Monthly Archives: May 2017

Trump Didn’t Yell or Scream

That’s right: A new report at Politico on the appointment of a special counsel in the Justice Department contains the sentence “He didn’t yell or scream” with reference to Donald Trump when he got the news.

But let’s go back a bit, and see how we got there.  Earlier in May, Trump fired FBI director James Comey, who would normally have finished out a ten-year term.  (That system began after J. Edgar Hoover died.  Hoover ran the FBI from 1924 to 1972, when he died. He was immune to being fired because he apparently had dirt on the various presidents whom he served under and would gladly blackmail them to keep his job.) Then, on Monday, May 15, the New York Times reported that Comey, while still in his job, had written a memorandum documenting that Trump, right after Michael Flynn left the position of National Security Adviser, asked Comey to drop the investigation into Flynn’s Russian connections.  Over these last couple of days, we’ve been hearing talk of the possibility of an impeachment trial for Trump for obstruction of justice.

Attorney General Jeff Sessions has recused himself from being involved in the investigation of the whole Russia affair, so it fell to deputy AG Rod Rosenstein to make the next move, where the Justice Department was concerned, and what Rosenstein did–independently of Trump, acting within the discretionary power of an executive department with a job to do–appointed a special counsel to oversee the investigation of everything connected with the Russian allegations.  That special counsel if Bob Muller, who has a lot of bipartisan support.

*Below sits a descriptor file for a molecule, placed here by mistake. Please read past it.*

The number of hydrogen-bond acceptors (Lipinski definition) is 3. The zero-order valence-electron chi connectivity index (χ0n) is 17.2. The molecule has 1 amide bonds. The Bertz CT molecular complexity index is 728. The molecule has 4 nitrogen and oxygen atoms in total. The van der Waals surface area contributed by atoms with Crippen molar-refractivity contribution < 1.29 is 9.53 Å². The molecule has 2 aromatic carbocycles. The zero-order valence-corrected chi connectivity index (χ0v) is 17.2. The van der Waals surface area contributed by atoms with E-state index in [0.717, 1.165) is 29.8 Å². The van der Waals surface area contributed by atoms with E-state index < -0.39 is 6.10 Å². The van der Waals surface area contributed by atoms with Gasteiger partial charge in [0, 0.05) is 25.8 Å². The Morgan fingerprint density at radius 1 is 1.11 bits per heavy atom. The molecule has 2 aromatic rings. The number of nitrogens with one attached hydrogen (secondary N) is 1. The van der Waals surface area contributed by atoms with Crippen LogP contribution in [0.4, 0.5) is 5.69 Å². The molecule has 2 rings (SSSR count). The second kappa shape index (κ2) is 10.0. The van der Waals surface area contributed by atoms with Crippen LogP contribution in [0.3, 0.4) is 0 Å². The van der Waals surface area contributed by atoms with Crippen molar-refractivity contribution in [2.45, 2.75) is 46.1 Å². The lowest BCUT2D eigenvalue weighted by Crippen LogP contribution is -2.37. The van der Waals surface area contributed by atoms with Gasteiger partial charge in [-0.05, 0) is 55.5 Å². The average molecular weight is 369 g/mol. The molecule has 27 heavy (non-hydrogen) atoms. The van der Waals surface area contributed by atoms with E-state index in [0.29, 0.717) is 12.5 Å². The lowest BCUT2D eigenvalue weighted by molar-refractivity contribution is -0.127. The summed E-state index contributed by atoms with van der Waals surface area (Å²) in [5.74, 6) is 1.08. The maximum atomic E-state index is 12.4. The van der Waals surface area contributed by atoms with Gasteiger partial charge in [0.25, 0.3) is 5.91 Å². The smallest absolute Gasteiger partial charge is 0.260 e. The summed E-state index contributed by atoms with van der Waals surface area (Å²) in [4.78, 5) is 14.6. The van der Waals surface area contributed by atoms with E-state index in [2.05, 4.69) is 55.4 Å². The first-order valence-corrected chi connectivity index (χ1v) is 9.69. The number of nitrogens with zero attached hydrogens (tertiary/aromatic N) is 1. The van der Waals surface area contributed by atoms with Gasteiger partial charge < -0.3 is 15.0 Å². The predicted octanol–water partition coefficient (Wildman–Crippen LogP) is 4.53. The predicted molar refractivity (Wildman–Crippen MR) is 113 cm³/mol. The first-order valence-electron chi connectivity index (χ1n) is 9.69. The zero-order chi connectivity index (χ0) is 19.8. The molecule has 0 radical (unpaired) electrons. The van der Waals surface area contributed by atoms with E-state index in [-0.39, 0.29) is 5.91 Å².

Again, this was the Justice Department acting on its own.  Trump didn’t call for it; rather, he found out about it as a fait accomplit.  And indeed, the Politico story on Trump’s reaction includes the sentence “He didn’t yell or scream.”

Politico story on the appointment of the special counsel (May 17, 2017)

Politico story on Trump not yelling or screaming (May 17, 2017)

NPR story on prospects of Trump getting impeached (May 17, 2017)

And this NPR story (May 18, 2017), an interview with Texas Republican Rep. Blake Farenthold, illustrates how some Republicans in Congress are still talking about Trump as if he were a normal person who just needs to remember to act like a normal person a little more often, and talking about the Democrats as being anti-Trump because they’re sore losers.  “He’s still learning” seems to be their mantra about Trump.

The White House Correspondents Dinner, Sans Trump

It’s been a tradition for decades for the president to attend the annual White House Correspondents Association dinner, and in recent years presidents have made it a stage for some stand-up comedy, but this year, while the dinner was going on, Trump was holding a rally.
The following night (Sunday, April 30), this discussion of the relationship among Trump and the press was aired on NPR.

And here is an example of how Trump typically behaves with the press.